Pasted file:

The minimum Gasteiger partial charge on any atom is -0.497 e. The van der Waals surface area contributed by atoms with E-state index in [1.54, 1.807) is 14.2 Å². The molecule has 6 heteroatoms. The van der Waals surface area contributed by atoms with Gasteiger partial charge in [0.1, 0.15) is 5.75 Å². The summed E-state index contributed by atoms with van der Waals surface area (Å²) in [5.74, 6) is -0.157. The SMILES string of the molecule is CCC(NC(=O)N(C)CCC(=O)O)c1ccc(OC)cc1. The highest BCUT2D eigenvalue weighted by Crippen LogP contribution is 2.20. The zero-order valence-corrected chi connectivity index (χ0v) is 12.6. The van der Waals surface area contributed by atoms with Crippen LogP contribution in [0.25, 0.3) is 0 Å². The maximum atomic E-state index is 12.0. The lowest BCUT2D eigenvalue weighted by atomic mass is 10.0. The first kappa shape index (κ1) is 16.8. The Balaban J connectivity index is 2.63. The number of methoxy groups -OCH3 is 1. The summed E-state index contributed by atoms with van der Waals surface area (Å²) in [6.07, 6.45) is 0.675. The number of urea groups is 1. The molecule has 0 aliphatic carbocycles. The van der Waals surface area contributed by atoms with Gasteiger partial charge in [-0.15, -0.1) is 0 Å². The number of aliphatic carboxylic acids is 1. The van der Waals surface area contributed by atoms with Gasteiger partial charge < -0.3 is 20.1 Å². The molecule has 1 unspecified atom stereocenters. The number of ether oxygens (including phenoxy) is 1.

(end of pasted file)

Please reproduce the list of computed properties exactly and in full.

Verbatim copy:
The minimum Gasteiger partial charge on any atom is -0.497 e. The van der Waals surface area contributed by atoms with E-state index in [1.54, 1.807) is 14.2 Å². The molecule has 6 heteroatoms. The van der Waals surface area contributed by atoms with Gasteiger partial charge in [0.1, 0.15) is 5.75 Å². The summed E-state index contributed by atoms with van der Waals surface area (Å²) in [5.74, 6) is -0.157. The SMILES string of the molecule is CCC(NC(=O)N(C)CCC(=O)O)c1ccc(OC)cc1. The highest BCUT2D eigenvalue weighted by Crippen LogP contribution is 2.20. The zero-order valence-corrected chi connectivity index (χ0v) is 12.6. The van der Waals surface area contributed by atoms with Crippen LogP contribution in [0.25, 0.3) is 0 Å². The maximum atomic E-state index is 12.0. The lowest BCUT2D eigenvalue weighted by atomic mass is 10.0. The first kappa shape index (κ1) is 16.8. The Balaban J connectivity index is 2.63. The number of methoxy groups -OCH3 is 1. The summed E-state index contributed by atoms with van der Waals surface area (Å²) in [6.07, 6.45) is 0.675. The number of urea groups is 1. The molecule has 0 aliphatic carbocycles. The van der Waals surface area contributed by atoms with Gasteiger partial charge in [-0.15, -0.1) is 0 Å². The number of aliphatic carboxylic acids is 1. The van der Waals surface area contributed by atoms with Gasteiger partial charge < -0.3 is 20.1 Å². The molecule has 1 unspecified atom stereocenters. The number of ether oxygens (including phenoxy) is 1.